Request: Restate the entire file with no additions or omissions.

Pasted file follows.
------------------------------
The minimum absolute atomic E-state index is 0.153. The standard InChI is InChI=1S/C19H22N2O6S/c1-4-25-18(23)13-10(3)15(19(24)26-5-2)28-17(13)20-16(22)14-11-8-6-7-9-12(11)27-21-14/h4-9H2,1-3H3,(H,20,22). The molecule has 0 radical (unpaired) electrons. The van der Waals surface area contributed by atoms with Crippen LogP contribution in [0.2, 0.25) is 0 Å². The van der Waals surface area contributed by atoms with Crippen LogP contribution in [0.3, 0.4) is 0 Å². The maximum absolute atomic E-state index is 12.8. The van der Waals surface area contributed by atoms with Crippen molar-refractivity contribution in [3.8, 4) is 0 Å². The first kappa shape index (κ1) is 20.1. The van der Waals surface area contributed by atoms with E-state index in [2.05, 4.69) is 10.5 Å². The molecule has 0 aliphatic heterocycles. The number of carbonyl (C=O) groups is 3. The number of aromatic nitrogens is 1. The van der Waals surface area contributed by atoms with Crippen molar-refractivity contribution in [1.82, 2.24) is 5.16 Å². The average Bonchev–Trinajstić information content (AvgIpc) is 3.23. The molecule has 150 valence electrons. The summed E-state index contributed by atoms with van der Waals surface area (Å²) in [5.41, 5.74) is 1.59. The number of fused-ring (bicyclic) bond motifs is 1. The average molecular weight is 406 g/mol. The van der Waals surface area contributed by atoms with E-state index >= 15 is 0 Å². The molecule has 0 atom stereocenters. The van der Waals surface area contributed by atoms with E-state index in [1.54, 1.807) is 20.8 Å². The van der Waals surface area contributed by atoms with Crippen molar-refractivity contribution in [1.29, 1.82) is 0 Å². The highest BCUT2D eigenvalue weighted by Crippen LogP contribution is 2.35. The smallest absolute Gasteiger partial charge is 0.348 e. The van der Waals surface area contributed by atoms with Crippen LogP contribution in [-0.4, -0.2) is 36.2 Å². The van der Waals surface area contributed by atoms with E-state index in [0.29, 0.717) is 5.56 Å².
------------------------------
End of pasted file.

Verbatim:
The minimum absolute atomic E-state index is 0.153. The standard InChI is InChI=1S/C19H22N2O6S/c1-4-25-18(23)13-10(3)15(19(24)26-5-2)28-17(13)20-16(22)14-11-8-6-7-9-12(11)27-21-14/h4-9H2,1-3H3,(H,20,22). The molecule has 0 radical (unpaired) electrons. The van der Waals surface area contributed by atoms with Crippen LogP contribution in [0.2, 0.25) is 0 Å². The van der Waals surface area contributed by atoms with Crippen LogP contribution in [0.3, 0.4) is 0 Å². The maximum absolute atomic E-state index is 12.8. The van der Waals surface area contributed by atoms with Crippen molar-refractivity contribution in [3.8, 4) is 0 Å². The first kappa shape index (κ1) is 20.1. The van der Waals surface area contributed by atoms with E-state index in [2.05, 4.69) is 10.5 Å². The molecule has 0 aliphatic heterocycles. The number of carbonyl (C=O) groups is 3. The number of aromatic nitrogens is 1. The van der Waals surface area contributed by atoms with Crippen molar-refractivity contribution in [1.82, 2.24) is 5.16 Å². The average Bonchev–Trinajstić information content (AvgIpc) is 3.23. The molecule has 150 valence electrons. The summed E-state index contributed by atoms with van der Waals surface area (Å²) in [5.41, 5.74) is 1.59. The number of fused-ring (bicyclic) bond motifs is 1. The average molecular weight is 406 g/mol. The van der Waals surface area contributed by atoms with E-state index >= 15 is 0 Å². The molecule has 0 atom stereocenters. The van der Waals surface area contributed by atoms with E-state index in [1.54, 1.807) is 20.8 Å². The van der Waals surface area contributed by atoms with Crippen molar-refractivity contribution in [1.29, 1.82) is 0 Å². The highest BCUT2D eigenvalue weighted by Crippen LogP contribution is 2.35. The smallest absolute Gasteiger partial charge is 0.348 e. The van der Waals surface area contributed by atoms with Crippen LogP contribution in [-0.4, -0.2) is 36.2 Å². The van der Waals surface area contributed by atoms with E-state index in [0.29, 0.717) is 5.56 Å².